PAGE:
Emily of New Moon by L.M. Montgomery – I waited until I was 34 to read all the Anne of Green Gables books. What a travesty! I ADORED them, and so reading Emily is next on my list. I have the whole series on Kindle, but I will just put this one on the “by the end of March” list.

Harvest of Gold by Tessa Afshar – This is the follow-up to Afshar’s Harvest of Rubies, a fictional story about Nehemiah’s cousin Sarah, also a scribe. I ADORE Afshar’s books. This one has a 4.8/5 rating on Amazon so I am pretty sure it’s not going to disappoint me, either. (If you are at all into biblical retellings, check out her book Pearl in the Sand about Rahab. It’s so good. And it’s only $3.49 for Audible, which is kind of awesome!)

So those are my first 10 books on my Reading-the-Shelves challenge for this year. Anyone want to join me? Or do you have other reading challenges for yourself this year?

That Whole Advent Book Thing? It FLOPPED.

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By far, the most popular post on my site (in ten and a half years’ worth of writing!) is my list of Jesus-Centered books to use as a countdown to Christmas during Advent. We started this activity in 2012, when Libbie was a new 4-year-old and David turned 2 during Advent.

It has worked, faithfully, for our family every year. The kids got excited about unwrapping a book. They cuddled with us, sat, and for the most part, listened to the story. Even when Joshua was a baby (he was born in March 2013), we all enjoyed the tradition.

I have accumulated SO MANY Christmas books that now I have to choose 25 to wrap. I was definitely scrounging and thrift-store searching that first year! I probably have an extra 20 books (many of the ones that are more “Santa Christmasy”) that I put in a basket under the tree to be enjoyed any time.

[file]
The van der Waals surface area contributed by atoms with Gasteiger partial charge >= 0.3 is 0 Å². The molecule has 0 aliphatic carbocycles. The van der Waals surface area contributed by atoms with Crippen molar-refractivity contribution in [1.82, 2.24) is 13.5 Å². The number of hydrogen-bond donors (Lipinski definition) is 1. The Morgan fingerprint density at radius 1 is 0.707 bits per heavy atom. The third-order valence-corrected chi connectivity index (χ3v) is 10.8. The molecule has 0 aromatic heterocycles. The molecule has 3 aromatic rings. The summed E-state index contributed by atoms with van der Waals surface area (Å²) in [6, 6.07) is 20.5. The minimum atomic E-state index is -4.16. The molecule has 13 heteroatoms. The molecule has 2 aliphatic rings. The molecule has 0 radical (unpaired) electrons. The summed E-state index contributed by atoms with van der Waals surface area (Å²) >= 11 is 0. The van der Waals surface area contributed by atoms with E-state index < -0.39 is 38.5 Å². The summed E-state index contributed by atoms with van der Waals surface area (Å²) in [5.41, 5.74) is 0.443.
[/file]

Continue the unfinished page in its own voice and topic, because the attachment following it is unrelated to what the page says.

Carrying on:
This year, I cheerfully wrapped all the books I needed and set the pile in my bedroom. Before December even began, Joshua (3, nearing 4) took a few to his room and unwrapped them. I tried to convince a three-year-old who argues with me about every little thing that these were not presents for right now. I re-wrapped some books.

We started on a good note. Sure, David (who turned 6 on December 20) didn’t want to sit still and was often doing a wiggle dance and singing during the book reading. Or maybe Libbie (8) was in the bath or still doing homework. Or maybe Joshua went to bed and we did it without him.

We had several late nights where we just tossed the kids in bed when we got home. We had nights where we just forgot to open the book. We’ve gotten out of our real bedtime routine with everyone; we’ve always put the kids all to bed at the same time, but with Joshua not napping he’s often ready to go down for the night at 7. Oh, and we had a six-week-old baby when December began. So there was that, too! Many nights I was nursing, dealing with a fussy infant, or just in flat-out zombie mode.

This tradition – the one I was sure was going to be our thing, that my kids would want to pass on to their kids – felt like a total flop this year.